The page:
Guest Opinion | Erika Foy: Alarming Trend Jeopardizes Pasadena’s Tree-Lined Character

Published : Wednesday, March 20, 2019 | 5:12 AM

An alarming pattern has been trending that is jeopardizing Pasadena’s historically tree-lined character. Specifically, the tree canopy within Pasadena’s urban core is quickly dwindling. This is not simply an issue of the number of trees in the city, it is a question of having an attractive, cohesive collection of tree growth along streets and public areas. The recent example spurring this concern occurred on January 9th, 2019, when the Urban Forestry Advisory Committee (UFAC) grudgingly approved a recommendation to remove a mature city ficus tree on public land along Green Street at 94 South Los Robles, also known as the Kaiser Medical School of Medicine construction site. The ficus was disturbed by scaffolding erected to build the modern medical school and was ultimately removed for safety reasons. Sadly, a total of two mature ficus trees have now been removed due to the aggressive pruning necessary to make room for the scaffolding. How did we could lose two mature trees on our beloved Green Street for the sake of one development’s temporary needs? It is important to understand both how this is allowed to happen and how to avoid losing mature trees in the future.

A short explanation for how the trees have been dwindling is the “activating the street edge” or urban-edge zoning implemented by the city of Pasadena. This includes design guidelines set by the city to accommodate “public use at the ground floor.” According to the city, activating the street edge is “critical to a socially and visually stimulating downtown, and street-level facades offer the greatest opportunity to support pedestrian activity.” But now, with the recent decision to remove this tree from the new Kaiser Medical School, we can see how this type of zoning can result in the loss of mature trees, even on public land.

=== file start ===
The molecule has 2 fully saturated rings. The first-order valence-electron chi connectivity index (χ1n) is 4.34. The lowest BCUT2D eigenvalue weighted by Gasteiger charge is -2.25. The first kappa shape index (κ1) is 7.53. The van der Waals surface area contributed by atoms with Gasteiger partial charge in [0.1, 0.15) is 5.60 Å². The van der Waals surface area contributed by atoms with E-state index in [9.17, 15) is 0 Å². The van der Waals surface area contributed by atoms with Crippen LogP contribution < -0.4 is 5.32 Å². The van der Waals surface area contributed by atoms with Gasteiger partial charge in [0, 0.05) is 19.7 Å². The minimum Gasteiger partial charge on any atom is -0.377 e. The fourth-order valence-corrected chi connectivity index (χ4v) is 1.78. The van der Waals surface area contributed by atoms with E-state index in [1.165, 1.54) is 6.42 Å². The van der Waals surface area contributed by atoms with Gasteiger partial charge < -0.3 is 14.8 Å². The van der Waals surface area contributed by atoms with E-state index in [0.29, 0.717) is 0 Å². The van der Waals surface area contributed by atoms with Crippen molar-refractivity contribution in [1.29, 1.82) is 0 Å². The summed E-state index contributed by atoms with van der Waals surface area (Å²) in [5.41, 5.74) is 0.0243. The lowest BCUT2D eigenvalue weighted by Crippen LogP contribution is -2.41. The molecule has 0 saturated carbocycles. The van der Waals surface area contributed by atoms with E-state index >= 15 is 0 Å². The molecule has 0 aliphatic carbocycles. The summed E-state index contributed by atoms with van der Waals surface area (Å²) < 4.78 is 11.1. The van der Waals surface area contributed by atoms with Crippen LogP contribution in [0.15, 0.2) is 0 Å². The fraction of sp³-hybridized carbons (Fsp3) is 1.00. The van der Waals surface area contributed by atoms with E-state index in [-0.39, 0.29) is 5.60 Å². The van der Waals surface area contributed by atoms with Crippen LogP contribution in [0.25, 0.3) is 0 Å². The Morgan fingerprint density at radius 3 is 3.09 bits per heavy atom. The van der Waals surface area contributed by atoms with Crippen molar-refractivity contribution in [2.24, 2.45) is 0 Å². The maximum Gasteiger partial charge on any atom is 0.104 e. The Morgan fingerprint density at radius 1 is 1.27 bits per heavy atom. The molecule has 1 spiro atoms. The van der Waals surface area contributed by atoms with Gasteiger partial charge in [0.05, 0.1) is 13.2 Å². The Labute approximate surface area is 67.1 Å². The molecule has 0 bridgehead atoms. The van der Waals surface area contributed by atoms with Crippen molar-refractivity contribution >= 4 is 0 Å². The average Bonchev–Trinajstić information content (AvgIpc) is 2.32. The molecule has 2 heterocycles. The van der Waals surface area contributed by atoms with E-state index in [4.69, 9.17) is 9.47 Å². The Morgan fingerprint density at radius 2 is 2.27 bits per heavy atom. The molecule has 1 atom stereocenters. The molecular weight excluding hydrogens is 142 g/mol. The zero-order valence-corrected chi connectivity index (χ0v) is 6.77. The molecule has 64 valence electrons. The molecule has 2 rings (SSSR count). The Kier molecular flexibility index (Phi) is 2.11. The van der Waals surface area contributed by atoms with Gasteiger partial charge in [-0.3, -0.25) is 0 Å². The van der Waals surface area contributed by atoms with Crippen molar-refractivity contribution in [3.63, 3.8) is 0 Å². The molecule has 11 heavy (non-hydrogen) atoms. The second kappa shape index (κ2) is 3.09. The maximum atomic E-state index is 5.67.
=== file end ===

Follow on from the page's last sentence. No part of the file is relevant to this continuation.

The recent decision to remove this tree from the new Kaiser Medical School may set a detrimental new precedent. All mature trees are now potentially at risk of removal as new buildings jut up against the mature canopy. These effects can be seen along Green Street already, where the streetscape displays fewer and less robust mature trees, particularly in front of buildings that have been erected in the past five to ten years.

Urban-edge zoning results in a variety of problems, both on private and public land, that directly affect the tree canopy along our streets and public spaces. One problem is that mature and protected trees on private property in the Central District are permitted for removal as long as the trees are replaced by the developer. This includes the removal of trees on the edge of the property, as long as replacement trees are integrated somewhere in the development. The zoning leaves no room for in-ground soil around the perimeter of a new building that could be used to plant replacements of uprooted trees.